September 18, 2007

A Digression in the Extreme

I'm not sure how much longer McGinn will allow me to continue to post on his site and I have to say that I'm getting a little tired of the discussion. But one commentor on the chain is obsessed with this egoistic hermit named Al who lets babies drown.

Al lives in a cabin in the woods, surviving off the land and the fruits of his own labor. He has no desire for solidarity with others, and his existence is not dependent on any interaction with society. He loves his life, works hard for his own survival, and has never been the least bit of a burden to anyone. And he's a marvelous dancer. But he doesn't much care for people, or babies, and in his only encounter with one (our unfortunate hypothetical baby from above), he opts to let it drown.

Here's my question: can you think of a situation in which a rational person would opt to be a hermit given a pluralistic society such as the one we have in the United States and barring some psychological/emotional injury?

Maybe I lack imagination, but I can't think why a psychologically normal person in our society would impose exile upon himself in the way described.

Posted by Flibbertigibbet at September 18, 2007 09:35 PM | TrackBack

Important (I dare say vital) inventions, just off the top of my head:
The Screen Door (c.f. the history of the construction of the Panama Canal)

three words for McGinn:

Posted by: Rachel at September 18, 2007 10:25 PM

P.S. Where does he get the salt he needs in order to preserve meat?

Posted by: Rachel at September 18, 2007 10:29 PM

Actually, I've often wanted to do become a hermit. In response to these types of people existing.

The real question is not whether hermits exist, but how hermits could possibly come in contact with a drowning baby and why any of us should care.

Have you ever noticed that they have to go into these ridiculous mental contortions creating ridiculous hypotheticals that in all likelihood will never actually exist to try to prove a point that they can't prove? Man, you have more fortitude than I do. I can't go back there.

Posted by: Monica at September 18, 2007 11:41 PM

Al's actions are not those of someone who, to paraphrase, loves life but not other's company; they are those of someone who holds humans as such in contempt. Since Al is himself human... you say he values life?

And they insist that, for egoism to be true, the conclusions to this hypothetical must appeal to common notions of morality, and that complete acceptance of the premises is required.

I was directly challenged to respond to that crap, which I shan't be doing.

I did like that one commenter bringing up the fact that emergency situations have no baring on ethics, since ethics should give us answers to how to live a happy life in the context of normalcy.

Posted by: Justin at September 19, 2007 12:04 PM

Oh, and they keep bringing up James Rachels. That man is such a sloppy philosopher... His textbook on Ethical Theory concludes with a chapter on what the perfect theory would look like. It makes it obvious that Rachels' approach to ethics is one giant session in question-begging. He simply says, we as a people find this, this and this immoral; therefore, the perfect theory would rationalize this conclusion. Alas, we haven't found one yet! But I'm sure it's some form of utilitarianism.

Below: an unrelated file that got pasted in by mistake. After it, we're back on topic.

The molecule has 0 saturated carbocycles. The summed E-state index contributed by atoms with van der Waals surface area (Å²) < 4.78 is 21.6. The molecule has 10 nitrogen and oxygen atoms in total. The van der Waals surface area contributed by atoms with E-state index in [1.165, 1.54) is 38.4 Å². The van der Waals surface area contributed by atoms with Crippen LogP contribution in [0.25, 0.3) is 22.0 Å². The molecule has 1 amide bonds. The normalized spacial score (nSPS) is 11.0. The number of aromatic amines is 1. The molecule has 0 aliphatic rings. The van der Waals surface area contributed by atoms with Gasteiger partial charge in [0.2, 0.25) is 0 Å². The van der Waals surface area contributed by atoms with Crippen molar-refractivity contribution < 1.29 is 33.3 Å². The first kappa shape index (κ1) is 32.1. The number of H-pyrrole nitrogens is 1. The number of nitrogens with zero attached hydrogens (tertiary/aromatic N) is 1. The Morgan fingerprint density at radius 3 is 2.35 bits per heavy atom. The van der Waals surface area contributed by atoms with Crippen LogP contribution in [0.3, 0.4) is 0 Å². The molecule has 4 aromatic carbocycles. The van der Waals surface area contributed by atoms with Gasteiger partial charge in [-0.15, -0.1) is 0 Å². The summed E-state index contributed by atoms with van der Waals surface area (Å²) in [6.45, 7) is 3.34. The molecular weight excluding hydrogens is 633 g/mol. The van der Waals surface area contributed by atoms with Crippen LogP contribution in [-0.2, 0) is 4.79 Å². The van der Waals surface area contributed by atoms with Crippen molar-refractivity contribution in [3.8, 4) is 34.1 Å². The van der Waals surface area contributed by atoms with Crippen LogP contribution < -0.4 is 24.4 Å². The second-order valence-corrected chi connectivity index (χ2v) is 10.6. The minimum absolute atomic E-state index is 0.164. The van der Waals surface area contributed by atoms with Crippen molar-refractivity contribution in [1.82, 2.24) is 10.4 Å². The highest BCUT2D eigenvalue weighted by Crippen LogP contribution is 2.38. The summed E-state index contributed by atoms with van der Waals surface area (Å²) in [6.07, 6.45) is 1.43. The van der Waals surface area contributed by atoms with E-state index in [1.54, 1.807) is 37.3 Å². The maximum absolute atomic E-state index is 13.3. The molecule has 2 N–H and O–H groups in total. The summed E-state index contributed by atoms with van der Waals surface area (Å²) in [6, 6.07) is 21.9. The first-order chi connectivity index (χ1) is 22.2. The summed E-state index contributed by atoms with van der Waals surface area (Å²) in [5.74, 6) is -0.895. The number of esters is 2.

Posted by: Justin at September 19, 2007 12:07 PM

That was my point back to them as well: I simply do not see how a person can claim to love life but hate people so much that he would wish to eschew human company so much.

Most all of the examples they give they imagine floating out in space somewhere apart from all reality or any experience.

So weird.

Posted by: Flibbert at September 19, 2007 12:46 PM

Maybe I should lodge a complaint with the names bureau about how Jimmy is hurting my good name. Maybe I could get it taken away from him?

(To McGinn's ilk: At least *my* fantasy has some grounding in reality, c.f. Venezuela.)

Posted by: Rachel at September 19, 2007 04:44 PM

Not all the people are the same. May be one don't need all that things that need others. And that is his choice.

Posted by: Paul at September 20, 2007 01:16 AM

That's kind of the question that I'd like to debate here, Paul.

Is human company entirely optional?

I mean, if EVERYONE in the world were completely and irredeemably irrational, I could understand just being a hermit and not putting up with it -- although one does wonder how long they'd leave you alone.

But not everyone is like that. In fact, I am rather pleased that there is such a high percentage of rational people out there. And even among non-Objectivists, there are people who are very intelligent, rational, and genuinely committed to truth. And there are people who don't even go that far who are interesting, generally pleasant people. And so it's possible to maintain friendships in our society that are well-grounded in rational values.

So, I'm wondering what the justification for self-exile would be, if there is one.

Posted by: Flibbert at September 20, 2007 09:15 AM
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